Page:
MnSTEP Teaching Activity Collection > MnSTEP Activities > Cartesian Diver Race

# Cartesian Diver Race

#### Summary

In this lab, students will have to build a Cartesian diver to bring to class to race. I do this as an introduction to the gas laws, specifically Boyle's Law which deals with volume and pressure of gas at the same temperature. The students bring in their cartesian diver and we have a bracketed tournament to see whose cartesian diver can beat the competitor to the bottom of a 5 gallon Culligan jug.

## Learning Goals

I want them to have to think about how they would construct their diver in order to be successful.

## Context for Use

The tournament is the start of the unit on gas laws. I tell them to have a cartesian diver in class in three days. I don't tell them what it is, only that it will be a tournament to see who can construct the fastest. Word gets out the next day and kids have an idea of what it is. Its a great opportunity to discuss which ones worked/didn't work and why. How could the divers be altered to be faster? Would it be faster if it has large bubble or small bubble. Do you want a dense material? How does it work?

Subject: Chemistry:General Chemistry:Gas Laws, Physics:Thermodynamics & Statistical Mechanics:Gas Law
Resource Type: Activities:Lab Activity, Classroom Activity

## Description and Teaching Materials

On the day the divers are due, they place their cartesian diver in five gallon water bottle that Culligan gave to me. If your school has a water dispenser in the teacher lunchroom or office, you can just borrow one of those. We race them two at a time through a tournament bracket. When we get to the final four, we go through some questions together. How do these work? What's happening inside the diver? What's happening inside the jug of water? What's the relationship between pressure and volume? Several questions similar to these to get them to think about how these work. Bracket for Cartesian Diver Tourney (HTML File 22kB May6 11)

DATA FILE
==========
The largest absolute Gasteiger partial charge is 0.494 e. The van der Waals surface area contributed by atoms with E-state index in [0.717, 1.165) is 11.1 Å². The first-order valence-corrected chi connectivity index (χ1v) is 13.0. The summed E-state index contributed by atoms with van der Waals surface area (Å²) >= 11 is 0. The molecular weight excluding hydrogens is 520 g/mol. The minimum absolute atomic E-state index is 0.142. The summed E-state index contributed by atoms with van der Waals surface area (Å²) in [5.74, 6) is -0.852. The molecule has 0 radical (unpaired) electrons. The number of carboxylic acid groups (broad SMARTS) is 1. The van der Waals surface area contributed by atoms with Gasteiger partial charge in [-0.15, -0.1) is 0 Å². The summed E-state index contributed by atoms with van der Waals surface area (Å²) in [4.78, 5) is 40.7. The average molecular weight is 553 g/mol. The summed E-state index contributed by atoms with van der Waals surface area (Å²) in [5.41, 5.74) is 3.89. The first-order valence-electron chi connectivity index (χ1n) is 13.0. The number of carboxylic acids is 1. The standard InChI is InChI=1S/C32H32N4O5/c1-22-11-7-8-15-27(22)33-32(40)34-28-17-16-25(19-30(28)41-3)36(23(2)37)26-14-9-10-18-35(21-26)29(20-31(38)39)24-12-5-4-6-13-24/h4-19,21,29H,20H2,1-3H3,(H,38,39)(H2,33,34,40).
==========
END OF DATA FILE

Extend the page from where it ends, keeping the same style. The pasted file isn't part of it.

## Teaching Notes and Tips

Can be used in either a block system or a skinny (50 minutes) class period. It doesn't take much prep time except to get a large bottle that has a secure cover and fill it with water. A two liter bottle would work too if you don't have a larger container. The kids get excited about showing off their diver. If there is an opening in the brackets, the teacher can compete too. The trick is to have a large bubble in the diver so that it shrinks more when pressure is applied. When the tournament is done, we discuss the relationship between pressure and volume. Is the relationship a direct or indirect relationship between pressure and volume.

## Assessment

There isn't any formal assessment. Its an activity to start out the gas laws. They get excited about it and I think the concept of Boyle's Law sticks with them.